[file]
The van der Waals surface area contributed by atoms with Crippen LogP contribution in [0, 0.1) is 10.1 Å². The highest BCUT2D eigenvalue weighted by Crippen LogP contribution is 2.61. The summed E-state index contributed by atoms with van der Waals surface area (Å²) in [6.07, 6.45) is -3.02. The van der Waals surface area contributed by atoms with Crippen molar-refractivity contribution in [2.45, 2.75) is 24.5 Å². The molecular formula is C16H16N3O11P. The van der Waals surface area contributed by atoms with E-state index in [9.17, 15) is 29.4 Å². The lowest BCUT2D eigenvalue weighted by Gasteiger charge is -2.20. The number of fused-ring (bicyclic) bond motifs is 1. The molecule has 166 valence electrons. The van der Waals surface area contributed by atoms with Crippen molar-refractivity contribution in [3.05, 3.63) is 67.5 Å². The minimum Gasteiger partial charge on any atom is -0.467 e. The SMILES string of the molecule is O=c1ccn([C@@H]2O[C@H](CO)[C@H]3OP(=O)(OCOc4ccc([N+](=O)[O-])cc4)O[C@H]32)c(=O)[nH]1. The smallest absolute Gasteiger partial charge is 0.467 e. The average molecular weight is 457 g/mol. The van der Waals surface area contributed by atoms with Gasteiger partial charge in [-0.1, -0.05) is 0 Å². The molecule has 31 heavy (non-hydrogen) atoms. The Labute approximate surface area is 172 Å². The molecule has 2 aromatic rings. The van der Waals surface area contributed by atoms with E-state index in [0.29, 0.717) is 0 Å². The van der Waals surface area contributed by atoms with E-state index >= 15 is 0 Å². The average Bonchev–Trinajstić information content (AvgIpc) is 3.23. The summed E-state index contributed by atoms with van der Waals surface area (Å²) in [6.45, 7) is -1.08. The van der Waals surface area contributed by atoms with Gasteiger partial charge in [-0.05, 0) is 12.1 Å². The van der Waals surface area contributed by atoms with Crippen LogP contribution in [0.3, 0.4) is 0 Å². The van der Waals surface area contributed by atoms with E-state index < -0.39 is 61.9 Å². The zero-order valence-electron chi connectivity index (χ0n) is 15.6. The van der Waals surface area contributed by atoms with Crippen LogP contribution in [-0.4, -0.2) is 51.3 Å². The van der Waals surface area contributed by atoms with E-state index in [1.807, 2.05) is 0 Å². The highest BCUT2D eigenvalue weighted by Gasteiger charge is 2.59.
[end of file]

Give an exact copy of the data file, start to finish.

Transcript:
The van der Waals surface area contributed by atoms with Crippen LogP contribution in [0, 0.1) is 10.1 Å². The highest BCUT2D eigenvalue weighted by Crippen LogP contribution is 2.61. The summed E-state index contributed by atoms with van der Waals surface area (Å²) in [6.07, 6.45) is -3.02. The van der Waals surface area contributed by atoms with Crippen molar-refractivity contribution in [2.45, 2.75) is 24.5 Å². The molecular formula is C16H16N3O11P. The van der Waals surface area contributed by atoms with E-state index in [9.17, 15) is 29.4 Å². The lowest BCUT2D eigenvalue weighted by Gasteiger charge is -2.20. The number of fused-ring (bicyclic) bond motifs is 1. The molecule has 166 valence electrons. The van der Waals surface area contributed by atoms with Crippen molar-refractivity contribution in [3.05, 3.63) is 67.5 Å². The minimum Gasteiger partial charge on any atom is -0.467 e. The SMILES string of the molecule is O=c1ccn([C@@H]2O[C@H](CO)[C@H]3OP(=O)(OCOc4ccc([N+](=O)[O-])cc4)O[C@H]32)c(=O)[nH]1. The smallest absolute Gasteiger partial charge is 0.467 e. The average molecular weight is 457 g/mol. The van der Waals surface area contributed by atoms with Gasteiger partial charge in [-0.1, -0.05) is 0 Å². The molecule has 31 heavy (non-hydrogen) atoms. The Labute approximate surface area is 172 Å². The molecule has 2 aromatic rings. The van der Waals surface area contributed by atoms with E-state index in [0.29, 0.717) is 0 Å². The van der Waals surface area contributed by atoms with E-state index >= 15 is 0 Å². The average Bonchev–Trinajstić information content (AvgIpc) is 3.23. The summed E-state index contributed by atoms with van der Waals surface area (Å²) in [6.45, 7) is -1.08. The van der Waals surface area contributed by atoms with Gasteiger partial charge in [-0.05, 0) is 12.1 Å². The van der Waals surface area contributed by atoms with Crippen LogP contribution in [0.3, 0.4) is 0 Å². The van der Waals surface area contributed by atoms with E-state index < -0.39 is 61.9 Å². The zero-order valence-electron chi connectivity index (χ0n) is 15.6. The van der Waals surface area contributed by atoms with Crippen LogP contribution in [-0.4, -0.2) is 51.3 Å². The van der Waals surface area contributed by atoms with E-state index in [1.807, 2.05) is 0 Å². The highest BCUT2D eigenvalue weighted by Gasteiger charge is 2.59.